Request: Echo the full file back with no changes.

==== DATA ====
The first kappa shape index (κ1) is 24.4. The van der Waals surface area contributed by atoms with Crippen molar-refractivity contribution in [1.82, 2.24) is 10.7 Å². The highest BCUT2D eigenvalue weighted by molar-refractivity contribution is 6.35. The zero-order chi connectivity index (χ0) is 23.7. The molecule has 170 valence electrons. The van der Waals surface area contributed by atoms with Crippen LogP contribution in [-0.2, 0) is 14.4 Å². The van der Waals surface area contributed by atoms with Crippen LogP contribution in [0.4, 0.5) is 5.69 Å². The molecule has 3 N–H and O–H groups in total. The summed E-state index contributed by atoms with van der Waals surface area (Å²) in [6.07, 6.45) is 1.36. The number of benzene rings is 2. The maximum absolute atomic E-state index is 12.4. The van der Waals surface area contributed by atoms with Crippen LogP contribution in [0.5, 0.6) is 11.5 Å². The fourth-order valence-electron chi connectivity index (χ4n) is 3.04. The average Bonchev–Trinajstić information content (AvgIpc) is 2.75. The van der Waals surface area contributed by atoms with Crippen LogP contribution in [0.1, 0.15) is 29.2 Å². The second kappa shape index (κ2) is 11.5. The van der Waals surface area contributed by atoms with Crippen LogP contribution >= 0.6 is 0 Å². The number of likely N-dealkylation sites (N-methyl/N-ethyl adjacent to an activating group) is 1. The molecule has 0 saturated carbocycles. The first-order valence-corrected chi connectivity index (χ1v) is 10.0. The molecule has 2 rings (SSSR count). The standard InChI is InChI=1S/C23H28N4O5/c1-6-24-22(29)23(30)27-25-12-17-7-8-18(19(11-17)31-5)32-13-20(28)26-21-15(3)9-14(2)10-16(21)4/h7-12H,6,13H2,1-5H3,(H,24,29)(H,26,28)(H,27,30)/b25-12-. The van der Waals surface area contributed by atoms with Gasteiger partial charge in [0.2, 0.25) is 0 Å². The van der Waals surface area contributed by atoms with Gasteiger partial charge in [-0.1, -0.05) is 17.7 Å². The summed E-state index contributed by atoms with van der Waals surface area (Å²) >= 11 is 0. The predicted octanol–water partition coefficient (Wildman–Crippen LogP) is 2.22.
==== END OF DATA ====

The first kappa shape index (κ1) is 24.4. The van der Waals surface area contributed by atoms with Crippen molar-refractivity contribution in [1.82, 2.24) is 10.7 Å². The highest BCUT2D eigenvalue weighted by molar-refractivity contribution is 6.35. The zero-order chi connectivity index (χ0) is 23.7. The molecule has 170 valence electrons. The van der Waals surface area contributed by atoms with Crippen LogP contribution in [-0.2, 0) is 14.4 Å². The van der Waals surface area contributed by atoms with Crippen LogP contribution in [0.4, 0.5) is 5.69 Å². The molecule has 3 N–H and O–H groups in total. The summed E-state index contributed by atoms with van der Waals surface area (Å²) in [6.07, 6.45) is 1.36. The number of benzene rings is 2. The maximum absolute atomic E-state index is 12.4. The van der Waals surface area contributed by atoms with Crippen LogP contribution in [0.5, 0.6) is 11.5 Å². The fourth-order valence-electron chi connectivity index (χ4n) is 3.04. The average Bonchev–Trinajstić information content (AvgIpc) is 2.75. The van der Waals surface area contributed by atoms with Crippen LogP contribution in [0.1, 0.15) is 29.2 Å². The second kappa shape index (κ2) is 11.5. The van der Waals surface area contributed by atoms with Crippen LogP contribution >= 0.6 is 0 Å². The number of likely N-dealkylation sites (N-methyl/N-ethyl adjacent to an activating group) is 1. The molecule has 0 saturated carbocycles. The first-order valence-corrected chi connectivity index (χ1v) is 10.0. The molecule has 2 rings (SSSR count). The standard InChI is InChI=1S/C23H28N4O5/c1-6-24-22(29)23(30)27-25-12-17-7-8-18(19(11-17)31-5)32-13-20(28)26-21-15(3)9-14(2)10-16(21)4/h7-12H,6,13H2,1-5H3,(H,24,29)(H,26,28)(H,27,30)/b25-12-. The van der Waals surface area contributed by atoms with Gasteiger partial charge in [0.2, 0.25) is 0 Å². The van der Waals surface area contributed by atoms with Gasteiger partial charge in [-0.1, -0.05) is 17.7 Å². The summed E-state index contributed by atoms with van der Waals surface area (Å²) >= 11 is 0. The predicted octanol–water partition coefficient (Wildman–Crippen LogP) is 2.22.